Saturday, 10 October 2015

Link feast

Our editor's pick of this week's 10 best psychology and neuroscience links:

Cracking the Skull Open
Most of our organs can be treated as repairable machines. Why can’t we treat mental illness by simply fixing the brain? asks Joe Herbert at Aeon magazine.

A New Take on Academic Readiness
Psychologists, medical educators and other behavioral scientists are helping to develop so-called noncognitive tests for college admissions and other educational purposes, writes Tori DeAngelis in the APA Monitor.

The Unbearable Loneliness of Creative Work
A new study described by Ruth Graham at the Boston Globe suggests that workers who spend the day doing things like generating new ideas spend less time at home, and have fewer cognitive resources left by the time they get home, which likely has implications for their relationships.

Sleep Paralysis, YouTube, Magic and More
Ella Rhodes for The Psychologist reports from the European Skeptics Congress.

Why Public Beheadings Get Millions of Views (video)
In a disturbing — but fascinating — newly posted TED talk, anthropologist Frances Larson examines humanity's strange relationship with public executions … and specifically beheadings. As she shows us, they have always drawn a crowd, first in the public square and now on YouTube. What makes them horrific and compelling in equal measure?

How Scientists Fool Themselves – And How They Can Stop
Humans are remarkably good at self-deception, writes Regina Nuzzo at Nature. But growing concern about reproducibility is driving many researchers to seek ways to fight their own worst instincts.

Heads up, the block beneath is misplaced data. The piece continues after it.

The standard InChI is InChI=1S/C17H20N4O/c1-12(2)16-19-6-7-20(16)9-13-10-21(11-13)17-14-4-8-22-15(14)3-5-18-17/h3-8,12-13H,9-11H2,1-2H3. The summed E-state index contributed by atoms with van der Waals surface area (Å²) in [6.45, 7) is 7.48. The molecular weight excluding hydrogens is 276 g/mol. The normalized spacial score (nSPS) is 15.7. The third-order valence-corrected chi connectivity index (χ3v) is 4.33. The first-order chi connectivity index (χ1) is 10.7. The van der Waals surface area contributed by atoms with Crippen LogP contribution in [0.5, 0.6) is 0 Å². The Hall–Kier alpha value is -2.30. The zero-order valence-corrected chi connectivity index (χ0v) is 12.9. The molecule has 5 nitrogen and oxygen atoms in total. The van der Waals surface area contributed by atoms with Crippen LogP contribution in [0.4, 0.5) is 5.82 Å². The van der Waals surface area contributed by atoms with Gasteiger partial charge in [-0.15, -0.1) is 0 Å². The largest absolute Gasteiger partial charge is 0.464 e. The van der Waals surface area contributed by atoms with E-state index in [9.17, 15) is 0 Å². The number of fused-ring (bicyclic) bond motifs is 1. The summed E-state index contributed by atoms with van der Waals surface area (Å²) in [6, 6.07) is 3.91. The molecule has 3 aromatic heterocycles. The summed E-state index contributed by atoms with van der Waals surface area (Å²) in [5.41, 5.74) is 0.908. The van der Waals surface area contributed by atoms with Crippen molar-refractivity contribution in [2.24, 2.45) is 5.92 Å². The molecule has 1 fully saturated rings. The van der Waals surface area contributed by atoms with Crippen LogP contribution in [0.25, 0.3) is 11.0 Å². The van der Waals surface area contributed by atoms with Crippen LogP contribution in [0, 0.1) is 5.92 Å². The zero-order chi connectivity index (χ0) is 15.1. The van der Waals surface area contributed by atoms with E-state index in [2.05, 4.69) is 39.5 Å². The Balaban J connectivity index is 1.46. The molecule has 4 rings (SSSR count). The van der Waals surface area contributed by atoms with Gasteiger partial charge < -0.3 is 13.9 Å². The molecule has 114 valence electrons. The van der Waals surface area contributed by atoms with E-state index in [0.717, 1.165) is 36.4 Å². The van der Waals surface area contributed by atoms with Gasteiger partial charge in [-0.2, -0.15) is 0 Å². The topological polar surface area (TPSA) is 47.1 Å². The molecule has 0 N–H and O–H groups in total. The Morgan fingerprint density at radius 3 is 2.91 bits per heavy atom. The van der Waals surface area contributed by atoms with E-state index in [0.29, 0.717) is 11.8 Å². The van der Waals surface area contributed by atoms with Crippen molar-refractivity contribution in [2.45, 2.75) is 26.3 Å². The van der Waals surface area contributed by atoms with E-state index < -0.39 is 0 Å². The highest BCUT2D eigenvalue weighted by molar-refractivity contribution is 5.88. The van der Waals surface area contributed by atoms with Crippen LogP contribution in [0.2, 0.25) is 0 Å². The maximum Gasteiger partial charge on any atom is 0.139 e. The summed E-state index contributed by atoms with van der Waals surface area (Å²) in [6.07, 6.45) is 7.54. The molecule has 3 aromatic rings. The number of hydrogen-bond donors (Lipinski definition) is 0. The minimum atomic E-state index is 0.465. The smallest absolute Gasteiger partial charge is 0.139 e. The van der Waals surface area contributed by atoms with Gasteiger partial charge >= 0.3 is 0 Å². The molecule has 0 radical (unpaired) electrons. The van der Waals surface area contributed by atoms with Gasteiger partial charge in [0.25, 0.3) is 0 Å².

We Can’t Predict Who Will Commit a Mass Shooting. Gun Control Is the Only Way Out
Mass shootings are just too rare for any other approach to really work, argues Jesse Singal at New York's Science of Us.

An Ace Up The Poker Star's Sleeve: The Surprising Upside Of Stereotypes (audio)
The latest instalment of NPR's Hidden Brain podcast, presented by Shankar Vedantam.

The Science of Sounding Smart
At Harvard Business Review, Juliana Schroeder and Nicholas Epley described their experiments that suggest it is easier to convince people of your intellect by speaking to them, than by making your case in written form.

Sex Differences in the Brain
How male and female brains diverge is a hotly debated topic, writes Margaret McCarthy in The Scientist, but the study of model organisms points to differences that cannot be ignored.
Post compiled by Christian Jarrett (@psych_writer) for the BPS Research Digest.

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